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Alaska leverages technology to address high turnover rate of teachers

Educators want to connect with other educators — a challenge with Alaska's geography. But emerging technology can change that.

EdScoop Staff
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For educators in Alaska, the vastness of the largest U.S. state tends to be a deterrent to community-building and idea-sharing, two things that the profession thrives on.

Over its 660,000 square miles, Alaska serves only 130,000 students across 54 districts. That makes for a lot of rural districts with small student populations and lean staffs.

“We want to be able to connect teachers” in Alaska, said Sam Jordan, education technology coordinator at the Alaska Department of Education and Early Development, in an interview with EdScoop TV. “They don’t necessarily have that peer group, that professional learning network, in order to talk about their craft, to think about curriculum and gain resources from other people’s perspectives.”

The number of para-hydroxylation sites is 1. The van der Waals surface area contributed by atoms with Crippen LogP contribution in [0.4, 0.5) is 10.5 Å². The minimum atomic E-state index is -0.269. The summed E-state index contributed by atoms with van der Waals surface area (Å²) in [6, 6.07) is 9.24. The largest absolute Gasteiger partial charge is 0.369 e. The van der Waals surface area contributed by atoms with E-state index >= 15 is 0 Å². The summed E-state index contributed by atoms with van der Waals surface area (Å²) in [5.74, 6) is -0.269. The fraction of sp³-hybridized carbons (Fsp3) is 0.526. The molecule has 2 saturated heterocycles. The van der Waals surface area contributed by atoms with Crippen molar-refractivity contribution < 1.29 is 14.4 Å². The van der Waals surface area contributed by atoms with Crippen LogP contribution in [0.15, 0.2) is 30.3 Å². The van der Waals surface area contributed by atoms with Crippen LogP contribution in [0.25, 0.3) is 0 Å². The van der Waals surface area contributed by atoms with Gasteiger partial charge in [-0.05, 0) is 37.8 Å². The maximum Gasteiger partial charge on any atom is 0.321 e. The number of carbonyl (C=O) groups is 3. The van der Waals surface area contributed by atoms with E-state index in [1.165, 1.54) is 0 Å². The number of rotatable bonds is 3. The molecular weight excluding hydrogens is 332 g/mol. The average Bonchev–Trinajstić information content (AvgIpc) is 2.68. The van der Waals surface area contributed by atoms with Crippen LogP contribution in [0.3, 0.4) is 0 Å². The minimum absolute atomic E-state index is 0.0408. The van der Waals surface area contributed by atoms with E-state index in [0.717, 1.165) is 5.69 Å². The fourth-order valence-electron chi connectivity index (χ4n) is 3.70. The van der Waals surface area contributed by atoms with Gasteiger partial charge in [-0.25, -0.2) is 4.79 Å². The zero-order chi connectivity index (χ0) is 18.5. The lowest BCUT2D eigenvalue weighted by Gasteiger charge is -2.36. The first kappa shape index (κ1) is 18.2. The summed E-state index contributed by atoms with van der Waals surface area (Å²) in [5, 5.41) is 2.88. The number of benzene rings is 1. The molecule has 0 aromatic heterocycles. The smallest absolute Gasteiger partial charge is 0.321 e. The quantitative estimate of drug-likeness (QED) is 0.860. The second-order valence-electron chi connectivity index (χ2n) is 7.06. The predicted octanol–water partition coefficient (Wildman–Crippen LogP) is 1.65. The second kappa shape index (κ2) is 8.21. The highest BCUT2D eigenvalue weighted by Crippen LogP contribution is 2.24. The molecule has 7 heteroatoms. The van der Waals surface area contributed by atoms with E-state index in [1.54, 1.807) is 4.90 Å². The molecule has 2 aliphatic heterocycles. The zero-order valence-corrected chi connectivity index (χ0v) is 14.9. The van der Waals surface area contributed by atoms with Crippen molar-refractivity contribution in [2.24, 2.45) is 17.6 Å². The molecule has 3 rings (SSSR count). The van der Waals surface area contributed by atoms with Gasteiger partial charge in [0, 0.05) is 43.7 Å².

The lack of professional development opportunities has led to a high turnover rate among teachers and administrators, Jordan said. But the emergence of video conferencing, online discussion boards and other digital technology offers possible solutions to that problem.

“We’re looking at leveraging some of the ways that we can connect now — either virtually, using Skype or FaceTime, and beginning to connect people so that they feel less isolated,” he said.

During the interview, conducted at a recent gathering of the State Educational Technology Directors Association (SETDA), Jordan said his department has also devoted a lot of time and resources this year to digital citizenship.

“Our state — along with everybody else — we are beginning to utilize digital technology, digital curriculum and social media, even at the school level,” Jordan said. “We want to make sure that [students and teachers] are thinking about the safety issue, the representation, how they portray themselves online.”

Alaska’s education department has involved students, teachers, administrators and parents in their efforts to create a solid foundation and understanding of digital citizenship. “Really, this is a community issue, it’s not just a school issue,” Jordan said.

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